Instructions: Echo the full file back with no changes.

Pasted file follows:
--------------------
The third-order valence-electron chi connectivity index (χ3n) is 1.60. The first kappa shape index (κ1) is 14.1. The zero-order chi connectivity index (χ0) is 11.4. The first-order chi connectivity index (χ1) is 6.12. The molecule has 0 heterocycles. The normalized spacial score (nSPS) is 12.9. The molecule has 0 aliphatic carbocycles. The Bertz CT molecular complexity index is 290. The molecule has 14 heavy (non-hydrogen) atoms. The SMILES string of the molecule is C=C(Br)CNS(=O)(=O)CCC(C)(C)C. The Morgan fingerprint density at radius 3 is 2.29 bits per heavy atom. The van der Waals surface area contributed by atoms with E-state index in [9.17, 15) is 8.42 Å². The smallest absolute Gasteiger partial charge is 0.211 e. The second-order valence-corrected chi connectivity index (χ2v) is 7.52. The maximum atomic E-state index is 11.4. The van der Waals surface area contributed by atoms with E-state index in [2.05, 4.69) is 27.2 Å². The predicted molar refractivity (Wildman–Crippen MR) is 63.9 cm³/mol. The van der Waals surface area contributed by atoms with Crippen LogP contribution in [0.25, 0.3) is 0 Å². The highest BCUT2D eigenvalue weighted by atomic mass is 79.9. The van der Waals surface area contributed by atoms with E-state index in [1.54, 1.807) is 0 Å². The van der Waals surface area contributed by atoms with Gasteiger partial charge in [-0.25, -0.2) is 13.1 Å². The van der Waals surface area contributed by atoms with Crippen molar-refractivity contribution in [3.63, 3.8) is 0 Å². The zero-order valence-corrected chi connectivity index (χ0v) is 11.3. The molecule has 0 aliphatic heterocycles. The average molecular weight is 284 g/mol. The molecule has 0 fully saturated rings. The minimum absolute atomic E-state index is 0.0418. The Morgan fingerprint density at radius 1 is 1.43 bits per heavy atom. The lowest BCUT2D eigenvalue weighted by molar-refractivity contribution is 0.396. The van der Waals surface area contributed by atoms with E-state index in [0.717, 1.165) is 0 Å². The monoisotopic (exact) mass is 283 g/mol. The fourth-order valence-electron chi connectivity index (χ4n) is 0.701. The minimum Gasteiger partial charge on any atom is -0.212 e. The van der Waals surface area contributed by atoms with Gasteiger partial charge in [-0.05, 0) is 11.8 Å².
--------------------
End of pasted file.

The third-order valence-electron chi connectivity index (χ3n) is 1.60. The first kappa shape index (κ1) is 14.1. The zero-order chi connectivity index (χ0) is 11.4. The first-order chi connectivity index (χ1) is 6.12. The molecule has 0 heterocycles. The normalized spacial score (nSPS) is 12.9. The molecule has 0 aliphatic carbocycles. The Bertz CT molecular complexity index is 290. The molecule has 14 heavy (non-hydrogen) atoms. The SMILES string of the molecule is C=C(Br)CNS(=O)(=O)CCC(C)(C)C. The Morgan fingerprint density at radius 3 is 2.29 bits per heavy atom. The van der Waals surface area contributed by atoms with E-state index in [9.17, 15) is 8.42 Å². The smallest absolute Gasteiger partial charge is 0.211 e. The second-order valence-corrected chi connectivity index (χ2v) is 7.52. The maximum atomic E-state index is 11.4. The van der Waals surface area contributed by atoms with E-state index in [2.05, 4.69) is 27.2 Å². The predicted molar refractivity (Wildman–Crippen MR) is 63.9 cm³/mol. The van der Waals surface area contributed by atoms with Crippen LogP contribution in [0.25, 0.3) is 0 Å². The highest BCUT2D eigenvalue weighted by atomic mass is 79.9. The van der Waals surface area contributed by atoms with E-state index in [1.54, 1.807) is 0 Å². The van der Waals surface area contributed by atoms with Gasteiger partial charge in [-0.25, -0.2) is 13.1 Å². The van der Waals surface area contributed by atoms with Crippen molar-refractivity contribution in [3.63, 3.8) is 0 Å². The zero-order valence-corrected chi connectivity index (χ0v) is 11.3. The molecule has 0 aliphatic heterocycles. The average molecular weight is 284 g/mol. The molecule has 0 fully saturated rings. The minimum absolute atomic E-state index is 0.0418. The Morgan fingerprint density at radius 1 is 1.43 bits per heavy atom. The lowest BCUT2D eigenvalue weighted by molar-refractivity contribution is 0.396. The van der Waals surface area contributed by atoms with E-state index in [0.717, 1.165) is 0 Å². The monoisotopic (exact) mass is 283 g/mol. The fourth-order valence-electron chi connectivity index (χ4n) is 0.701. The minimum Gasteiger partial charge on any atom is -0.212 e. The van der Waals surface area contributed by atoms with Gasteiger partial charge in [-0.05, 0) is 11.8 Å².